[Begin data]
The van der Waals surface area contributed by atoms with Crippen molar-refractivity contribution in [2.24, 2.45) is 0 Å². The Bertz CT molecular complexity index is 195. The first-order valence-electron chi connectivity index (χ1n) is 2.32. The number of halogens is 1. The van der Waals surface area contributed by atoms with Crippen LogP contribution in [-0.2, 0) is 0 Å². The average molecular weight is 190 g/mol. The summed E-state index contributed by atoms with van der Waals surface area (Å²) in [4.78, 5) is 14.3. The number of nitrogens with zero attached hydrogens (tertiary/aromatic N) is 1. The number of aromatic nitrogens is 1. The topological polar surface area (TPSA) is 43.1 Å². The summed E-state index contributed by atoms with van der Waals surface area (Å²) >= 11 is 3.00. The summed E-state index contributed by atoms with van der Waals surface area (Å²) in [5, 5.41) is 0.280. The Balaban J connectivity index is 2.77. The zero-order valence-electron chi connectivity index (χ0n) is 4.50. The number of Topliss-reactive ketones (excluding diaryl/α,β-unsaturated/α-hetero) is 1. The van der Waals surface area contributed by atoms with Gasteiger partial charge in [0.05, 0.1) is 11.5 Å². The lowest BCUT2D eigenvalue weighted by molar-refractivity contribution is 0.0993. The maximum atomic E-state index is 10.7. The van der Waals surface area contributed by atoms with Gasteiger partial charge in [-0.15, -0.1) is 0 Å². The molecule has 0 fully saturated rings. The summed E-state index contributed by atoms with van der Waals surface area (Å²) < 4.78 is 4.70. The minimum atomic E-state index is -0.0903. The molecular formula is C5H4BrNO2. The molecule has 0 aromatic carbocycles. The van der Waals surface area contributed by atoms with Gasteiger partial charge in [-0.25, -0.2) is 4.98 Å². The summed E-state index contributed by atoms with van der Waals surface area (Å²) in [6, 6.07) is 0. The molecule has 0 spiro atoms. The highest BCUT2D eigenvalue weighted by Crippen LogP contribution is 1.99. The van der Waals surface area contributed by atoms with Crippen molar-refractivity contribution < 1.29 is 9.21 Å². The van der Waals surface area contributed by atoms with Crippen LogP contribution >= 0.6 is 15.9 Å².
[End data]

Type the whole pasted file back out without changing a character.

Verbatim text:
The van der Waals surface area contributed by atoms with Crippen molar-refractivity contribution in [2.24, 2.45) is 0 Å². The Bertz CT molecular complexity index is 195. The first-order valence-electron chi connectivity index (χ1n) is 2.32. The number of halogens is 1. The van der Waals surface area contributed by atoms with Crippen LogP contribution in [-0.2, 0) is 0 Å². The average molecular weight is 190 g/mol. The summed E-state index contributed by atoms with van der Waals surface area (Å²) in [4.78, 5) is 14.3. The number of nitrogens with zero attached hydrogens (tertiary/aromatic N) is 1. The number of aromatic nitrogens is 1. The topological polar surface area (TPSA) is 43.1 Å². The summed E-state index contributed by atoms with van der Waals surface area (Å²) >= 11 is 3.00. The summed E-state index contributed by atoms with van der Waals surface area (Å²) in [5, 5.41) is 0.280. The Balaban J connectivity index is 2.77. The zero-order valence-electron chi connectivity index (χ0n) is 4.50. The number of Topliss-reactive ketones (excluding diaryl/α,β-unsaturated/α-hetero) is 1. The van der Waals surface area contributed by atoms with Gasteiger partial charge in [0.05, 0.1) is 11.5 Å². The lowest BCUT2D eigenvalue weighted by molar-refractivity contribution is 0.0993. The maximum atomic E-state index is 10.7. The van der Waals surface area contributed by atoms with Gasteiger partial charge in [-0.15, -0.1) is 0 Å². The molecule has 0 fully saturated rings. The summed E-state index contributed by atoms with van der Waals surface area (Å²) < 4.78 is 4.70. The minimum atomic E-state index is -0.0903. The molecular formula is C5H4BrNO2. The molecule has 0 aromatic carbocycles. The van der Waals surface area contributed by atoms with Gasteiger partial charge in [-0.25, -0.2) is 4.98 Å². The summed E-state index contributed by atoms with van der Waals surface area (Å²) in [6, 6.07) is 0. The molecule has 0 spiro atoms. The highest BCUT2D eigenvalue weighted by Crippen LogP contribution is 1.99. The van der Waals surface area contributed by atoms with Crippen molar-refractivity contribution < 1.29 is 9.21 Å². The van der Waals surface area contributed by atoms with Crippen LogP contribution >= 0.6 is 15.9 Å².